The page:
Sen. Brown was honored for his leadership in 2012 on legislation to strengthen the federal animal fighting law, to prevent importation of polar bear trophies and live beluga whales, to establish tougher penalties for violations of the Marine Mammal Protection Act, to provide more humane housing for egg-laying hens, and to end horse slaughter for human consumption:

  • Prime sponsorship of the Animal Fighting Spectator Prohibition Act, S. 1947, to close a loophole in the federal animal fighting law and make it a crime to attend or take a child to a dogfight or cockfight. Spectators finance organized animal fights and make them profitable with their admission fees and gambling wagers, and they provide cover to animal fighters who blend into the crowd during law enforcement raids. 
  • Helping win approval – by a vote of 88-11 – for the animal fighting legislation as an amendment to the Senate Farm Bill, and being instrumental in getting S. 1947 passed by voice vote as a stand-alone bill.
  • Co-leading efforts to remove a polar bear trophy import provision from the Sportsmen's Act of 2012 (S. 3525), which would have allowed 41 wealthy trophy hunters to import their sport-hunted polar bear trophies from Canada, despite polar bears being listed as a threatened species. 
  • Following the illegal killing of grey seals on Cape Cod beaches, authoring the Marine Mammal Protection Amendment Act, S. 1402, to increase fines from $20,000 to $50,000 for knowingly killing or importing marine mammals.
  • Sending a letter to the National Marine Fisheries Service opposing the importation of 18 wild-caught Beluga whales – who were to be transported across thousands of miles at great risk – so that they could be exhibited at aquarium facilities.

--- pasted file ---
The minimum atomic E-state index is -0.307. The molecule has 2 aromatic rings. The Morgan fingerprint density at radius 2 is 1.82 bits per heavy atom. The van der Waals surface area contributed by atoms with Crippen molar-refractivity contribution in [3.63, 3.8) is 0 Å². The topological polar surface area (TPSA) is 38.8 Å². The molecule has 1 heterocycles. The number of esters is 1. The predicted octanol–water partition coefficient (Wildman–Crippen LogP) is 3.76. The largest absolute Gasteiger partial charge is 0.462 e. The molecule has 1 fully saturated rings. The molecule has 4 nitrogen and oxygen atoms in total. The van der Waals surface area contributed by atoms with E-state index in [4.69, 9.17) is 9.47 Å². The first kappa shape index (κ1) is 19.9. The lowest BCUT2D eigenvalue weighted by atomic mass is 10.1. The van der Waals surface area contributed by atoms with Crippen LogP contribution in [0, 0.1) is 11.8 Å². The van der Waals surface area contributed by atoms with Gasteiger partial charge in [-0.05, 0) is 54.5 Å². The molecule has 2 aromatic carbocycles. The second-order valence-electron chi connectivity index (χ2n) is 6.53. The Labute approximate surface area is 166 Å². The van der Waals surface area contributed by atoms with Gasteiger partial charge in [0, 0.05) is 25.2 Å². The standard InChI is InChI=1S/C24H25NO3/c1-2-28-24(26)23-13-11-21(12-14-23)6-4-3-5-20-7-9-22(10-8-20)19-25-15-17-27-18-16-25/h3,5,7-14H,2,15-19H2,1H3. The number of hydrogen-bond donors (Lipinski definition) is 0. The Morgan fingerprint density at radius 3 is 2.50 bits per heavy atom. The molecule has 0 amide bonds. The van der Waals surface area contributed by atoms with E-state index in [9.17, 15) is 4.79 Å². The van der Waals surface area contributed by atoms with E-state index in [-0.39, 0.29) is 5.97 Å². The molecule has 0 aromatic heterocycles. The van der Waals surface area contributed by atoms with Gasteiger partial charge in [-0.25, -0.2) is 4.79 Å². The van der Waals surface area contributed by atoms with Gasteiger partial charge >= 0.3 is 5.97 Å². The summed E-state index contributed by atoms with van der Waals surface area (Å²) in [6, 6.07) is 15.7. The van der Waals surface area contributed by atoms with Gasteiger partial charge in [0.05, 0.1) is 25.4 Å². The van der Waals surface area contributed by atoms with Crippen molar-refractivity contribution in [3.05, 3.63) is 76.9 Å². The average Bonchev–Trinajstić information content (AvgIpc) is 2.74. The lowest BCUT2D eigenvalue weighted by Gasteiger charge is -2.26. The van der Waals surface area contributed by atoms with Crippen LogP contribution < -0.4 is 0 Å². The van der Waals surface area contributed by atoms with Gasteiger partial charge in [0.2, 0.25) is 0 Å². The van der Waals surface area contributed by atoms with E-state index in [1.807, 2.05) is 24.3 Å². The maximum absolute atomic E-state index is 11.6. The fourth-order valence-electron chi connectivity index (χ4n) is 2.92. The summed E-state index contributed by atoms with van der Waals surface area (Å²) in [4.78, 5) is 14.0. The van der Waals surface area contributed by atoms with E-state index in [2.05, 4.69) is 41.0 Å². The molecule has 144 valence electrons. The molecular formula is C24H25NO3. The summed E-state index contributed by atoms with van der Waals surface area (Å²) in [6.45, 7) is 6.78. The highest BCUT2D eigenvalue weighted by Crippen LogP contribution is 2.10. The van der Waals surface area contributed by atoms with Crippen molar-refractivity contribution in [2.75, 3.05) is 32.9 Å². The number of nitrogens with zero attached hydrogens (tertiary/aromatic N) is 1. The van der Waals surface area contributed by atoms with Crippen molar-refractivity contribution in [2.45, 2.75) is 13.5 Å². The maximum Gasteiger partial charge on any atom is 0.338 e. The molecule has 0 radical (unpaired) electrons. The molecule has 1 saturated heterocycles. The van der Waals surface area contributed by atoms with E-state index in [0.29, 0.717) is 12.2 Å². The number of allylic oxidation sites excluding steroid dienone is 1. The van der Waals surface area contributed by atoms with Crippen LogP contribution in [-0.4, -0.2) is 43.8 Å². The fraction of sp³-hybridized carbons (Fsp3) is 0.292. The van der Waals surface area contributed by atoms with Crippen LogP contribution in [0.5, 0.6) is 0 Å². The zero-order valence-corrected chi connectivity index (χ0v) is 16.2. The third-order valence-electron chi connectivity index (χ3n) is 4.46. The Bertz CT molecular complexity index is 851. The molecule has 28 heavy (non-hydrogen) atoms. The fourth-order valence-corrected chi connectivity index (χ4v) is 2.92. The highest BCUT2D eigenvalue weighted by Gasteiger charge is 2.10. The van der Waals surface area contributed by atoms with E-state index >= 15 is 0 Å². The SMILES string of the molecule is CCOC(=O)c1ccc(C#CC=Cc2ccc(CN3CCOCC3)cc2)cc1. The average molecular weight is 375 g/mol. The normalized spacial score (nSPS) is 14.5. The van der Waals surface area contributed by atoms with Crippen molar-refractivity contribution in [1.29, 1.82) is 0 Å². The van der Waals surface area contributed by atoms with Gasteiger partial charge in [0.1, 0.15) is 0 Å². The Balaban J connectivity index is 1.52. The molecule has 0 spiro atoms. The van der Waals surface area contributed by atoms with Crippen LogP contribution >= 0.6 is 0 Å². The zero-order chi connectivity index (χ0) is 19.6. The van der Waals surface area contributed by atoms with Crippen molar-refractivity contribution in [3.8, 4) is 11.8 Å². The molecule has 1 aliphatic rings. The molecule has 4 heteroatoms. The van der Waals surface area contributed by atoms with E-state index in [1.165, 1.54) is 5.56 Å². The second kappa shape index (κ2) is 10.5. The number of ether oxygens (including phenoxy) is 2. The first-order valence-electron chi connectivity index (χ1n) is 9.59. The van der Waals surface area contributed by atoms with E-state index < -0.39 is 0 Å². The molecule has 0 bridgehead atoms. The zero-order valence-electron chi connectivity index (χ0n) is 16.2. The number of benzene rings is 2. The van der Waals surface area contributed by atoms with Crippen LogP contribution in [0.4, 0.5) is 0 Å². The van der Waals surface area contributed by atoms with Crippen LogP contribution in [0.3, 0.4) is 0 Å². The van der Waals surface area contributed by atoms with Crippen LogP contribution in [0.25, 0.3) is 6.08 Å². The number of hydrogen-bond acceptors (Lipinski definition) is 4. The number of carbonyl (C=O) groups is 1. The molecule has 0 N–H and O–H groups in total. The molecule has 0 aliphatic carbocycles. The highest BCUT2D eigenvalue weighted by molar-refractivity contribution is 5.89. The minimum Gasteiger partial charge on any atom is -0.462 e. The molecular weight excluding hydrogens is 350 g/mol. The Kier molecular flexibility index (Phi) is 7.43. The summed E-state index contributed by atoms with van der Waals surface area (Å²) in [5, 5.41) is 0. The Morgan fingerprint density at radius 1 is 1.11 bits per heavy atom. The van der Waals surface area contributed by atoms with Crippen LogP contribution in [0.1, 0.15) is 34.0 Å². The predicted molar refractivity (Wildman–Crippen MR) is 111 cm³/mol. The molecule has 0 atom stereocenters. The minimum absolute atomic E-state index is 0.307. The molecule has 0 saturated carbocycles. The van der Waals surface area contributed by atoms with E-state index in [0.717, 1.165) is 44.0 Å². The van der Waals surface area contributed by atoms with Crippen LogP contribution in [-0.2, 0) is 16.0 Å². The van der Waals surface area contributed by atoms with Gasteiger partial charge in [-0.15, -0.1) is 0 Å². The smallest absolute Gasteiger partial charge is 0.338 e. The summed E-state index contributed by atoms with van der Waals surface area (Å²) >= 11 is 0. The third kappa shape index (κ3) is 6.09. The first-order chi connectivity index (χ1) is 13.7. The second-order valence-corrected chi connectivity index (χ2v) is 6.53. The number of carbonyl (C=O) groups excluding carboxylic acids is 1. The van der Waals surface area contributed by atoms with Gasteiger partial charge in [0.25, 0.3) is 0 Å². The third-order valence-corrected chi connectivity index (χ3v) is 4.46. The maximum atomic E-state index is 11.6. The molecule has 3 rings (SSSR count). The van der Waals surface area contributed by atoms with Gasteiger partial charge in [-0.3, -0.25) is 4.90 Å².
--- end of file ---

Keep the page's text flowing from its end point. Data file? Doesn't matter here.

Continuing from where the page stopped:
• Original cosponsorship of the Egg Products Inspection Act Amendments, S. 3239, to phase-out barren battery cages in the egg industry and improve the treatment of hundreds of millions of egg-laying hens, as well as the American Horse Slaughter Prevention Act, S.1176, to ban the slaughter of horses for human consumption.
  • Cosponsoring the Puppy Uniform Protection and Safety (PUPS) Act, S. 707, to crack down on abusive large-scale puppy mills selling directly to the public via the Internet or other means, by requiring them to be licensed and inspected under the Animal Welfare Act, which regulates other commercial breeders, and sending a letter to USDA urging the agency to expedite its proposed rule to regulate large-scale commercial dog breeders selling puppies over the Internet.

In addition to the top awards for Senators Boxer and Brown:

  • Humane Champion awards went to 28 legislators who took the lead on animal welfare legislation or a letter to an agency and also received a perfect score on the 2012 Humane Scorecard.
  • Legislative Leader awards went to 87 legislators for their leadership as prime sponsors of pro-animal legislation or a letter to an agency.
  • Humane Advocate awards went to 29 legislators who received a perfect score on the 2012 Humane Scorecard.

In total, 146 legislators – one-third of the Senate and more than one-quarter of the House (representing 38 states, three U.S. territories, and the District of Columbia) – received awards for their work in 2012. I was especially pleased to see so many of them promote their Humane Awards on Twitter. We’re grateful to all of these members of Congress who are helping to forge a path to a more humane future through their demonstrated leadership on animal protection legislation, and we congratulate them as recipients of the 2012 Humane Awards.